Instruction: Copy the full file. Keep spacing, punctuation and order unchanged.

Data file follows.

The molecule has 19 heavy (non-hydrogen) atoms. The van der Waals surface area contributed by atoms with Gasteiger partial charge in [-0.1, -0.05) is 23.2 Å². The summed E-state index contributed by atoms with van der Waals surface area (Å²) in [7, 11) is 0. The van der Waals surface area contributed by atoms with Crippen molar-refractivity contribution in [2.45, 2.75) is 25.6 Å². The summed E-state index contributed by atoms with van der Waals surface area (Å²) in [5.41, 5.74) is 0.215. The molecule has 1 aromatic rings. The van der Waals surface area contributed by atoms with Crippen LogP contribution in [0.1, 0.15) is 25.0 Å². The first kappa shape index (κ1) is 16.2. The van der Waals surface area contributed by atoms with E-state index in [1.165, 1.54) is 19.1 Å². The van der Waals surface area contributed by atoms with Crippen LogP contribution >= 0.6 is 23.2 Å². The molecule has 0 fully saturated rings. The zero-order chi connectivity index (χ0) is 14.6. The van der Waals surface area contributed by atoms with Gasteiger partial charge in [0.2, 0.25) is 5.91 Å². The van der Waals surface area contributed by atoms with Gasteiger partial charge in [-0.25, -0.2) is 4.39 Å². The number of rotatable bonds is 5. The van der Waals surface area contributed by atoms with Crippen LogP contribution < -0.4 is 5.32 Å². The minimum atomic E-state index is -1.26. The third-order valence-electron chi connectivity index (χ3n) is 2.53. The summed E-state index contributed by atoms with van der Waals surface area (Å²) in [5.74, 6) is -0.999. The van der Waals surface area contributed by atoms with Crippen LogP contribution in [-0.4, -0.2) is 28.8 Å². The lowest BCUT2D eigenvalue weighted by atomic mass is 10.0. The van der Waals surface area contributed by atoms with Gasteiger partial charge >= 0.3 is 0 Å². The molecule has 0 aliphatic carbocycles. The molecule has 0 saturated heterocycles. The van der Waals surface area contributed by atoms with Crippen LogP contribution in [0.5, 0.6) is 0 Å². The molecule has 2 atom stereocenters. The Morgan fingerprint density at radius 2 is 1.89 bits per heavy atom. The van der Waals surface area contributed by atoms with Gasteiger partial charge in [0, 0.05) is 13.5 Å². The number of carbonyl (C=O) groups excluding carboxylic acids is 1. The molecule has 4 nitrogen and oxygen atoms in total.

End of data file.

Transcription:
The molecule has 19 heavy (non-hydrogen) atoms. The van der Waals surface area contributed by atoms with Gasteiger partial charge in [-0.1, -0.05) is 23.2 Å². The summed E-state index contributed by atoms with van der Waals surface area (Å²) in [7, 11) is 0. The van der Waals surface area contributed by atoms with Crippen molar-refractivity contribution in [2.45, 2.75) is 25.6 Å². The summed E-state index contributed by atoms with van der Waals surface area (Å²) in [5.41, 5.74) is 0.215. The molecule has 1 aromatic rings. The van der Waals surface area contributed by atoms with Crippen LogP contribution in [0.1, 0.15) is 25.0 Å². The first kappa shape index (κ1) is 16.2. The van der Waals surface area contributed by atoms with E-state index in [1.165, 1.54) is 19.1 Å². The van der Waals surface area contributed by atoms with Crippen LogP contribution >= 0.6 is 23.2 Å². The molecule has 0 fully saturated rings. The zero-order chi connectivity index (χ0) is 14.6. The van der Waals surface area contributed by atoms with Gasteiger partial charge in [0.2, 0.25) is 5.91 Å². The van der Waals surface area contributed by atoms with Gasteiger partial charge in [-0.25, -0.2) is 4.39 Å². The number of rotatable bonds is 5. The van der Waals surface area contributed by atoms with Crippen LogP contribution < -0.4 is 5.32 Å². The minimum atomic E-state index is -1.26. The third-order valence-electron chi connectivity index (χ3n) is 2.53. The summed E-state index contributed by atoms with van der Waals surface area (Å²) in [5.74, 6) is -0.999. The van der Waals surface area contributed by atoms with Crippen LogP contribution in [-0.4, -0.2) is 28.8 Å². The lowest BCUT2D eigenvalue weighted by atomic mass is 10.0. The van der Waals surface area contributed by atoms with Gasteiger partial charge >= 0.3 is 0 Å². The molecule has 0 aliphatic carbocycles. The molecule has 0 saturated heterocycles. The van der Waals surface area contributed by atoms with Crippen LogP contribution in [0.5, 0.6) is 0 Å². The molecule has 2 atom stereocenters. The Morgan fingerprint density at radius 2 is 1.89 bits per heavy atom. The van der Waals surface area contributed by atoms with Gasteiger partial charge in [0, 0.05) is 13.5 Å². The number of carbonyl (C=O) groups excluding carboxylic acids is 1. The molecule has 4 nitrogen and oxygen atoms in total.